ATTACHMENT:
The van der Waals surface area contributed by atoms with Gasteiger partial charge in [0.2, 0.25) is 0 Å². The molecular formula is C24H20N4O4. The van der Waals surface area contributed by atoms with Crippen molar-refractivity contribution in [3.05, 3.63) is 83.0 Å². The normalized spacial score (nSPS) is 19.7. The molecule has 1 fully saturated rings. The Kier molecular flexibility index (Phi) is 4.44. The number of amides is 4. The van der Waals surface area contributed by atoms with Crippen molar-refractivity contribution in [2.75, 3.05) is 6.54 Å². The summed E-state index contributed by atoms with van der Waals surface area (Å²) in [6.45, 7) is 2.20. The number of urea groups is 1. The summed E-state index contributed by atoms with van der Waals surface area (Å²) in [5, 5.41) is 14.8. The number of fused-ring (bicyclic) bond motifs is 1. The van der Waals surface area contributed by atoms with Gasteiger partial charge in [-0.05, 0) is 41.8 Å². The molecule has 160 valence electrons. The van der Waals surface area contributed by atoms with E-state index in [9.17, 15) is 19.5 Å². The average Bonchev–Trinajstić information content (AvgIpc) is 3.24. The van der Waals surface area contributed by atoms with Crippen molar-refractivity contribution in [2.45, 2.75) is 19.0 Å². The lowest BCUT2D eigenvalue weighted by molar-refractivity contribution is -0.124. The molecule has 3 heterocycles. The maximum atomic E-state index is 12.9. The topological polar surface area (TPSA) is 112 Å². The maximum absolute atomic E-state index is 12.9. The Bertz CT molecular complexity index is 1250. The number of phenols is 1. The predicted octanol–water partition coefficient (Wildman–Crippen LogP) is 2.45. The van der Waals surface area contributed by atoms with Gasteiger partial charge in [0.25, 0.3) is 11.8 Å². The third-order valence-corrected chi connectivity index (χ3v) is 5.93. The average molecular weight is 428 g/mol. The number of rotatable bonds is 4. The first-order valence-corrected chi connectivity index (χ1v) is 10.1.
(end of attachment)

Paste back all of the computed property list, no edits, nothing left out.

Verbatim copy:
The van der Waals surface area contributed by atoms with Gasteiger partial charge in [0.2, 0.25) is 0 Å². The molecular formula is C24H20N4O4. The van der Waals surface area contributed by atoms with Crippen molar-refractivity contribution in [3.05, 3.63) is 83.0 Å². The normalized spacial score (nSPS) is 19.7. The molecule has 1 fully saturated rings. The Kier molecular flexibility index (Phi) is 4.44. The number of amides is 4. The van der Waals surface area contributed by atoms with Crippen molar-refractivity contribution in [2.75, 3.05) is 6.54 Å². The summed E-state index contributed by atoms with van der Waals surface area (Å²) in [6.45, 7) is 2.20. The number of urea groups is 1. The summed E-state index contributed by atoms with van der Waals surface area (Å²) in [5, 5.41) is 14.8. The number of fused-ring (bicyclic) bond motifs is 1. The van der Waals surface area contributed by atoms with Gasteiger partial charge in [-0.05, 0) is 41.8 Å². The molecule has 160 valence electrons. The van der Waals surface area contributed by atoms with E-state index in [9.17, 15) is 19.5 Å². The average Bonchev–Trinajstić information content (AvgIpc) is 3.24. The van der Waals surface area contributed by atoms with Crippen molar-refractivity contribution in [2.45, 2.75) is 19.0 Å². The lowest BCUT2D eigenvalue weighted by molar-refractivity contribution is -0.124. The molecule has 3 heterocycles. The maximum atomic E-state index is 12.9. The topological polar surface area (TPSA) is 112 Å². The maximum absolute atomic E-state index is 12.9. The Bertz CT molecular complexity index is 1250. The number of phenols is 1. The predicted octanol–water partition coefficient (Wildman–Crippen LogP) is 2.45. The van der Waals surface area contributed by atoms with Gasteiger partial charge in [0.25, 0.3) is 11.8 Å². The third-order valence-corrected chi connectivity index (χ3v) is 5.93. The average molecular weight is 428 g/mol. The number of rotatable bonds is 4. The first-order valence-corrected chi connectivity index (χ1v) is 10.1.